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Q&A: Marc de Maar says UnitedHealthcare’s aiming high

In Argentina for the Tour de San Luis, the Dutch-born racer hopes UnitedHealthcare can make a bigger splash in a cleaner sport

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SAN LUIS, Argentina (VN) — Part of the journey to this Argentinian town — host of the eighth annual Tour de San Luís — is a three-hour drive from the Mendoza airport. It’s a trek familiar to most racers who have done the race before, although it’s a detail that one rider, UnitedHealthcare’s Marc de Maar, seemed to have forgotten over a long season of flights, transfers, and endless hotel rooms.

VeloNews shared the ride with de Maar, the 29-year-old two-time national champion of Curaçao, a small island of 173,000 in the southern Caribbean Sea, off the Venezuelan coast, which claimed independence from the Dutch Antilles in October 2010.

De Maar, 29, was born in the Netherlands and started his pro career with Rabobank, spending four injury-plagued years with the Dutch team, from 2006 to 2009. Frustrated by his lack of success and opportunity, at the recommendation of former Rabobank teammate Rory Sutherland, de Maar jumped across the Atlantic to the American UnitedHealthcare squad in 2010, winning the Mount Hood Cycling Classic. He returned to the WorldTour with Quick Step in 2011; his top result that year was 12th overall at the Volta a Catalunya.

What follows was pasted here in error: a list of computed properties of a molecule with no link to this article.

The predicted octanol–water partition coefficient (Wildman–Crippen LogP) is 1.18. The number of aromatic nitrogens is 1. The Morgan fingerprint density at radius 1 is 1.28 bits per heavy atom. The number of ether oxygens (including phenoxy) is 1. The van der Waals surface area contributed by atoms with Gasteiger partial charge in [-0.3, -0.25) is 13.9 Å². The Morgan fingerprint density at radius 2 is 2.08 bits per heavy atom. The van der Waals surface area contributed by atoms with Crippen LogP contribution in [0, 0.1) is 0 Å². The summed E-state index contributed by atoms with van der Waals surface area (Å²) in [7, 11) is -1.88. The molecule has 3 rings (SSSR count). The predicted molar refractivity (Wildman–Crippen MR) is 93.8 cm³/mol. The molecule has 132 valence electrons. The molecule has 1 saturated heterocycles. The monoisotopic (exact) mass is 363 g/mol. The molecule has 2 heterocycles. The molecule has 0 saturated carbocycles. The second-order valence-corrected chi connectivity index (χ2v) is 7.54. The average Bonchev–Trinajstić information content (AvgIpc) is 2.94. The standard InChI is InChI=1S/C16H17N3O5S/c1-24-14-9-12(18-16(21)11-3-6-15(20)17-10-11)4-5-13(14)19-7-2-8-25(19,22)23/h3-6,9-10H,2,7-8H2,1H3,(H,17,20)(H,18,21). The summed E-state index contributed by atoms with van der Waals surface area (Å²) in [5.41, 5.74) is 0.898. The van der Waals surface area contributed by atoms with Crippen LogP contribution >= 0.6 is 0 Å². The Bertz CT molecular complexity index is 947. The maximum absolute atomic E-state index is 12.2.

A climber that can also time trial, De Maar returned to UnitedHealthcare for the 2012 and 2013 seasons, registering stage wins at the Tour of Britain and Tour de Beauce. He is opening the 2014 season with the team in Argentina, along with sprinters
 Carlos Alzate (Colombia) and Luke Keough (USA); climbers Isaac Bolivar (Colombia) and Lucas Euser; and road captain
 Jonathan Clarke (Australia).

Days before the Tour de San Luís started, the new-for-2014 UnitedHealthcare women’s team won two stages and the overall at the inaugural women’s edition of the Tour Femenino de San Luís.

VeloNews: You did the Tour de San Luís last year — what are your memories of the race?